In Seattle, many people don't have air conditioning. We just don't need it — the temperatures are mild most of the year, and in the summer we usually have one week of moderate heat that we manage to get through. But every couple of years or so, we get a massive heat wave. The rest of the country tends to scoff at our "heat." Many other cities and states in other areas of the country reach higher temperatures with higher humidity levels, and the Pacific Northwest tends to melt under far less pressure. However, people tend to forget my original point about the Pacific Northwest heat: we don't have air conditioning.
Therefore, we've become experts at cooling our homes when these heat waves hit hard, without the aid of air conditioning. Here are some tips for this summer, if you're living without an A/C.
1. Have at least three fans for an 800 square foot space: a box fan, a revolving fan and a desk fan. These fans travel with you throughout your home. At night, the box fan goes in a window and blows with the draft into your home. The revolving fan is on the opposite side of the room, feeding that draft, and the desk fan is for your bedroom when you sleep.
2. Create a cross-draft. If possible, open windows on opposite sides of your space during the coolest part of the day. Feed the air through your home in order to filter out unwanted heat.
3. Keep hydrated. Drink lots of water or cold treats like popsicles and smoothies. Don't forget about your pets! Put ice cubes in their water and make sure they are in the coolest areas with you throughout the day. Never leave them outside without shade and water.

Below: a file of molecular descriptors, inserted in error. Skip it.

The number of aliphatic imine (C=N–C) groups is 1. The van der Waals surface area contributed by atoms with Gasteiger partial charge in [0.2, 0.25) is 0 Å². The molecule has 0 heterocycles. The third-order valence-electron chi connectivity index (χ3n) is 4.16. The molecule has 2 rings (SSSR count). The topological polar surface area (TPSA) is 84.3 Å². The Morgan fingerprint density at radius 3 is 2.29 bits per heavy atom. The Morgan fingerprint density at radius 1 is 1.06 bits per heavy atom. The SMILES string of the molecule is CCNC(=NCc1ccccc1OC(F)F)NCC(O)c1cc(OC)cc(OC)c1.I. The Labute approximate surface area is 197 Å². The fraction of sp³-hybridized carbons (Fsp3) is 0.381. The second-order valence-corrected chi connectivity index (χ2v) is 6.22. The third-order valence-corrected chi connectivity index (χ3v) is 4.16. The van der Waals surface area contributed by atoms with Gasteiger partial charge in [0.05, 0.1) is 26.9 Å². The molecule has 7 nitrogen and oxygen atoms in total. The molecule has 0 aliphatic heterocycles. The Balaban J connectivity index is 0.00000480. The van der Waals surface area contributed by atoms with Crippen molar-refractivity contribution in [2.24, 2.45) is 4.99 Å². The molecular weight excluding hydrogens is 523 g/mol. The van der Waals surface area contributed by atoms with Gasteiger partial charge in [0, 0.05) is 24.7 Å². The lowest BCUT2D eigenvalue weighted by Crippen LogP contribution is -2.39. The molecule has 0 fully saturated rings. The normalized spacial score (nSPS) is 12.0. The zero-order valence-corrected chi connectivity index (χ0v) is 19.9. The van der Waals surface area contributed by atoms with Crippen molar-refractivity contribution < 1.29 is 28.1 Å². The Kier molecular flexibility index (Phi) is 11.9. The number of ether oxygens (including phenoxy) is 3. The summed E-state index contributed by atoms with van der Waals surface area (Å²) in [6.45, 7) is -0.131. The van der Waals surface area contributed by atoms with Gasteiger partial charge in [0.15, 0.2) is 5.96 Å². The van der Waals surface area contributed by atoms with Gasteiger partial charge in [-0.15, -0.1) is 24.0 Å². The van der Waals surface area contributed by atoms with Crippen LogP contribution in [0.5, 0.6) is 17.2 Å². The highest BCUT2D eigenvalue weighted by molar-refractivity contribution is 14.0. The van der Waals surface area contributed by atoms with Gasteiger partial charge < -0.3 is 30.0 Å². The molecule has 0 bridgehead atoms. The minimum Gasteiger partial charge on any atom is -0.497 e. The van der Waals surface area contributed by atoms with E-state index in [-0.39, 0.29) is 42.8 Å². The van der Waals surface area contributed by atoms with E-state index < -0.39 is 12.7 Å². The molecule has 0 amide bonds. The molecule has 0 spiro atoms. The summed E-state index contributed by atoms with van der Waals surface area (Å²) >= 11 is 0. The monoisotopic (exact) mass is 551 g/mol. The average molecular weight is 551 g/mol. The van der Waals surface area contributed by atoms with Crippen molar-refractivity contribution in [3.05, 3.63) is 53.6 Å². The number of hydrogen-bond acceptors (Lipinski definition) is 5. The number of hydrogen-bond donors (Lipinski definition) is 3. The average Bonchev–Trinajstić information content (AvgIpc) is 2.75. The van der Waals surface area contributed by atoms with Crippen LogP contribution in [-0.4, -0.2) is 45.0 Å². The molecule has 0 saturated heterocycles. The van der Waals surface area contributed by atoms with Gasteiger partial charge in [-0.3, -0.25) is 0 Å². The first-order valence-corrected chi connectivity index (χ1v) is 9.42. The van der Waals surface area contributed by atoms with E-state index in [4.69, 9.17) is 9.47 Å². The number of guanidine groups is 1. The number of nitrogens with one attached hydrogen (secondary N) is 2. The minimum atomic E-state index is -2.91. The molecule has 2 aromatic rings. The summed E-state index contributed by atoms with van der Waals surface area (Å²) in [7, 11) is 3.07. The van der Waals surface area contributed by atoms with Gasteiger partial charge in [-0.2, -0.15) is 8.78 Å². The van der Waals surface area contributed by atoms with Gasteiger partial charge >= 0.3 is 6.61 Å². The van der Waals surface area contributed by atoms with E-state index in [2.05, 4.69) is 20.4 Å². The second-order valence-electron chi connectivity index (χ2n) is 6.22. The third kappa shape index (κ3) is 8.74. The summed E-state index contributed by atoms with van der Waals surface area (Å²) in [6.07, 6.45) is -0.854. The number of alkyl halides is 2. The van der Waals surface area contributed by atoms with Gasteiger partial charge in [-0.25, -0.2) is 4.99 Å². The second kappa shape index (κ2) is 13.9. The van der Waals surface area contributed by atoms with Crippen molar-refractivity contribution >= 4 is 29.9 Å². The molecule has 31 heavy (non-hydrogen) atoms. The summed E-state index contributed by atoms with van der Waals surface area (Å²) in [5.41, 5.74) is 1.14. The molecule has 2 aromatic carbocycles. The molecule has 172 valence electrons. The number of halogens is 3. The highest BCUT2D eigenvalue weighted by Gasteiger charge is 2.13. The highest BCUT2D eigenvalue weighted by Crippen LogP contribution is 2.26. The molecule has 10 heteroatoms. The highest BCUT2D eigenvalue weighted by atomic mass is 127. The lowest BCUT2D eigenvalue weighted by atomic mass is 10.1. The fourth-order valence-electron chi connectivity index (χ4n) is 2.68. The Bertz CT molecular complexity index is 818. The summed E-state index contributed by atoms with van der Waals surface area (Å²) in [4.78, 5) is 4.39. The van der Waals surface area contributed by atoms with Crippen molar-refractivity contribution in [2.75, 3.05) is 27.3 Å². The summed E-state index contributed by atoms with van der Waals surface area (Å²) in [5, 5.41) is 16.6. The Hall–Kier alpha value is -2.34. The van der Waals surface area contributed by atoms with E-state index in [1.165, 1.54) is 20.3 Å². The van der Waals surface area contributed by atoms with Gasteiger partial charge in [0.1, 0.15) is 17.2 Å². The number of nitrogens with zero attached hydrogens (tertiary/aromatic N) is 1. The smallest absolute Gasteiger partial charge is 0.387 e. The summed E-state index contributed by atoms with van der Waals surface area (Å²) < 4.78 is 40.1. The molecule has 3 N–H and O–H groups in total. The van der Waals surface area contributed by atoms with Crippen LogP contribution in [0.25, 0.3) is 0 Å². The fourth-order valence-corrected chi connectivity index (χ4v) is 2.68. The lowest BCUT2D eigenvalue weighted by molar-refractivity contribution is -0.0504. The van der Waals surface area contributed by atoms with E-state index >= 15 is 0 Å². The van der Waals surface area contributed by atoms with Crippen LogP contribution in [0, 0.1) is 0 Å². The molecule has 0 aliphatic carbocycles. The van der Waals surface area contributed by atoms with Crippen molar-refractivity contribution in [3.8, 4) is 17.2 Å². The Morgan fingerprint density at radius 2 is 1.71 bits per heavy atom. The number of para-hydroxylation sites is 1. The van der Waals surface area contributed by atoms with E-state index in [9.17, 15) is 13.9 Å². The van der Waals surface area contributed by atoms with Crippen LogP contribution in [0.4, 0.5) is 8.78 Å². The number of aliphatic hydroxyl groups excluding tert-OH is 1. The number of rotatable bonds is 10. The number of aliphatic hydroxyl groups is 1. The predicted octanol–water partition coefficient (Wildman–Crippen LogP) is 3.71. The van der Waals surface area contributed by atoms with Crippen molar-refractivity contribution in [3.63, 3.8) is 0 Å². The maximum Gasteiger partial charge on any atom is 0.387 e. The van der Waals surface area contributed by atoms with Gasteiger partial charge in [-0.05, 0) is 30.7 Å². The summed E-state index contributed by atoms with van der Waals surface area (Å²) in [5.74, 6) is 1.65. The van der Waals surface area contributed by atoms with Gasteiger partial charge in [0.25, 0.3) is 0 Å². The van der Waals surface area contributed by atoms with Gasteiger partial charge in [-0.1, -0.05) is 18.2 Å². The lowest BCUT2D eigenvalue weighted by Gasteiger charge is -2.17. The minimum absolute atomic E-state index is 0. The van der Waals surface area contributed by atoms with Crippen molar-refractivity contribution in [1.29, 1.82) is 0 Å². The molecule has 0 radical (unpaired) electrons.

4. Leave the house. When in doubt — get out! The only places that have air conditioning here are big box stores and sometimes chain movie theaters. Go see a movie or take a trip to Target.
5. Close windows, blinds and drapes during sunny part of the day, and open them up at night. This is by far the most important tip of all. Leave all of your windows and open with fans blowing at night, then as soon as the sun is up, shut your windows, blinds and drapes. Reopen around 5pm, or when outside feels cooler than inside.
6. If you're pregnant, have small children or elderly folks in the house, consider purchasing a small portable air conditioner before it even gets hot. In Seattle, it's impossible to find a fan within 60 miles when a heat wave hits. Be prepared if you're in this risky category. It will be worth it for that one week — trust me!
(Image credits: Shutterstock)